Low-dose aspirin desensitization in individuals with aspirin-exacerbated respiratory disease

Authors

  • K. Fruth,

    Corresponding author
    • Department of Otorhinolaryngology, Head and Neck Surgery, University Medical Center of the Johannes Gutenberg University Mainz, Mainz, Germany
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  • B. Pogorzelski,

    1. Department of Otorhinolaryngology, Head and Neck Surgery, University Medical Center of the Johannes Gutenberg University Mainz, Mainz, Germany
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  • I. Schmidtmann,

    1. Institute of Medical Biostatistics, Epidemiology and Informatics (IMBEI), University Medical Center of the Johannes Gutenberg University Mainz, Mainz, Germany
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  • J. Springer,

    1. Department of Otorhinolaryngology, Head and Neck Surgery, University Medical Center of the Johannes Gutenberg University Mainz, Mainz, Germany
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  • N. Fennan,

    1. Department of Otorhinolaryngology, Head and Neck Surgery, University Medical Center of the Johannes Gutenberg University Mainz, Mainz, Germany
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  • N. Fraessdorf,

    1. Department of Otorhinolaryngology, Head and Neck Surgery, University Medical Center of the Johannes Gutenberg University Mainz, Mainz, Germany
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  • A. Boessert,

    1. Department of Otorhinolaryngology, Head and Neck Surgery, University Medical Center of the Johannes Gutenberg University Mainz, Mainz, Germany
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  • D. Schaefer,

    1. Medical Clinic III, Friedrich-Alexander-University Erlangen-Nuremberg, Germany
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  • J. Gosepath,

    1. Department of Otorhinolaryngology, Head and Neck Surgery, University Medical Center of the Johannes Gutenberg University Mainz, Mainz, Germany
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  • W. J. Mann

    1. Department of Otorhinolaryngology, Head and Neck Surgery, University Medical Center of the Johannes Gutenberg University Mainz, Mainz, Germany
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  • Edited by: Wytske Fokkens

Correspondence

Kai Fruth, Department of Otorhinolaryngology, Head and Neck Surgery, University Medical Center of the Johannes Gutenberg University Mainz, Langenbeckstrasse 1, 55101 Mainz, Germany.

Tel.: +49-6131/177361

Fax.: +49-6131/176637

E-mail: kai.fruth@unimedizin-mainz.de

Abstract

Background

Nasal polyposis frequently occurs within the clinical picture of aspirin-exacerbated respiratory disease (AERD).

A derailed arachidonic acid metabolism is regarded to be part of the pathophysiology of AERD, and aspirin desensitization is the only causal therapeutic option, so far. The optimal maintenance dose of aspirin desensitization to prevent nasal polyp recurrence on the one hand and to minimize aspirin-related side-effects, on the other hand, is still a matter of debate. The aim of this trial was to investigate the efficacy and safety of a low-dose aspirin desensitization protocol.

Methods

After sinus surgery, 70 individuals with AERD were randomly allocated to a prospective double-blind placebo-controlled aspirin desensitization protocol with a maintenance dose of 100 mg daily. The primary outcome was polyp relapse after 36 months. Nasal endoscopy status, quality of life, and patients' symptom score as well as aspirin-related side-effects were monitored.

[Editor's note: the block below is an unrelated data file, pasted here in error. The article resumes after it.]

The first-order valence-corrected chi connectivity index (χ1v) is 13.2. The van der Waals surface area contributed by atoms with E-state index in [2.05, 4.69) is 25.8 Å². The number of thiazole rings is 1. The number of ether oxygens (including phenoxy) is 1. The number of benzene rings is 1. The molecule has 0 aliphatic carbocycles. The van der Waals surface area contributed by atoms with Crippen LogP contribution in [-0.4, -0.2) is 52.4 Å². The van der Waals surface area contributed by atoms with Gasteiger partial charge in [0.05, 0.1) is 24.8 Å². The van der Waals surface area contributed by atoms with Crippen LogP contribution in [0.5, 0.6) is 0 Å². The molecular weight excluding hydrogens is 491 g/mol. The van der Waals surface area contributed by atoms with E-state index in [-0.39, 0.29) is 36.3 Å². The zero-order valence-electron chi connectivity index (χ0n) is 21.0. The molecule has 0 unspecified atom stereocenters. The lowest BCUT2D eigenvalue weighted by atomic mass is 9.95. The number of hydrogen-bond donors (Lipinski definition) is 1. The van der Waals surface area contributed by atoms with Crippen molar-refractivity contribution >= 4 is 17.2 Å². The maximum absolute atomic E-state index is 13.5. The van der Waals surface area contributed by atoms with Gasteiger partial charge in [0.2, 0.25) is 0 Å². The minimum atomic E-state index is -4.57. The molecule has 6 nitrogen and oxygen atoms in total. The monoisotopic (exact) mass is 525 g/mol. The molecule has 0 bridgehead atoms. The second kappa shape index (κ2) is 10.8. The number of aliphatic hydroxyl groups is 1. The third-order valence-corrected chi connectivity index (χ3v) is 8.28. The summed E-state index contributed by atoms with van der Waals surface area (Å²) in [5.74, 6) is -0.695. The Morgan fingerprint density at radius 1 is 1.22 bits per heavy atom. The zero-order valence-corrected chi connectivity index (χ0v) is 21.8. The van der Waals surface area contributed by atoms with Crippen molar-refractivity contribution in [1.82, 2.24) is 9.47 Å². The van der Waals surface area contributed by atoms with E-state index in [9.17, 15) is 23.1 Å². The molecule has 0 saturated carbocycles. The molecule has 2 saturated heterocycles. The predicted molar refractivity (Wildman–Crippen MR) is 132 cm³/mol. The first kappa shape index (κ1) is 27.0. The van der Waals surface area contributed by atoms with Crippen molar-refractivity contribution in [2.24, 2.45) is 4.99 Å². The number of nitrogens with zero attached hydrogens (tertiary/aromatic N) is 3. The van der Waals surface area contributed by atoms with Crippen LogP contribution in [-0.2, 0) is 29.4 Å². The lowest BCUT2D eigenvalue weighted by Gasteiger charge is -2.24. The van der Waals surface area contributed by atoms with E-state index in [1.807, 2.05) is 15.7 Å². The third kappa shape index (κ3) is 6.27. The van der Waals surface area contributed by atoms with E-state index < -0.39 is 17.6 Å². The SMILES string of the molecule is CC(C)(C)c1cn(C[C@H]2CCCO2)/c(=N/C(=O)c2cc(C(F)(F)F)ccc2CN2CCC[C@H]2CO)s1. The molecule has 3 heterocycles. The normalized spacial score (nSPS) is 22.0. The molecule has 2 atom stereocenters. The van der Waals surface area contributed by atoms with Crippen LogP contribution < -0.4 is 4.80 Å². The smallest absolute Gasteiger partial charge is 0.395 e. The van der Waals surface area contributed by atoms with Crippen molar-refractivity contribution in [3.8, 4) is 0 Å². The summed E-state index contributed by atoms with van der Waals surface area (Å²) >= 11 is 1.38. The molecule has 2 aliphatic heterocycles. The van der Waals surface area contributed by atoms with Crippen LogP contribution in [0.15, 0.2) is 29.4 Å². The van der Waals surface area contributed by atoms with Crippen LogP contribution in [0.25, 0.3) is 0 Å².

Results

Due to the high dropout rate, only 31 individuals were evaluated. After 36 months, nasal polyp relapse was less frequent (P = 0.0785) and the polyposis score was lower (P = 0.0702) in the therapy group. Quality of life obviously improved (P = 0.0324), clinical complaints (P = 0.0083) were significantly reduced, and no severe aspirin-related side-effects were observed.

Conclusion

Aspirin desensitization with a maintenance dose of 100 mg daily has a positive impact on nasal polyp relapse and seems to be a safe and suitable therapy to improve clinical complaints and the quality of life of individuals with AERD.

Chronic rhinosinusitis (CRS) is frequently associated with recurrent nasal polyps, intrinsic bronchial asthma, and nonsteroidal anti-inflammatory drugs (NSAIDs) triggered hypersensitivity, known as Samter's triad or aspirin-exacerbated respiratory disease (AERD) [1-3]. Individuals with AERD are thought to be characterized by genetic polymorphisms that lead to a reduced activity of the constitutively expressed cyclooxygenase 1 (cox) isoenzyme and by an increased leukotriene receptor affinity. Due to these changes in the arachidonic acid metabolism, the measurable prostaglandin (PG)/leukotrienes (LT) imbalance in these patients has a decisive impact on the inflammatory changes of both the upper and lower airway [4-7].

In addition to drawing the diagnosis from clinical appearance, aspirin challenge is a diagnostic option; however, severe adverse bronchial reactions can occur [8].

The development of the full clinical picture of AERD can take years and can make the diagnosis of AERD challenging, and patients with a less pronounced airway hyperreactivity to aspirin intake might not be diagnosed adequately by aspirin challenge.

Even if AERD is solely partially clinically expressed, the disease defining PG/LT imbalance is already detectable in the early and incomplete stage of AERD by the functional in vitro eicosanoid test (FET) [9-11].

The resulting individualized dynamic eicosanoid pattern of the FET is classified in groups, which represent the severity of the disease and symptoms [11].

In a synopsis of patients' clinical symptoms, FET can be seen as a helpful diagnostic tool to confirm AERD adequately in clinical practice without side-effects.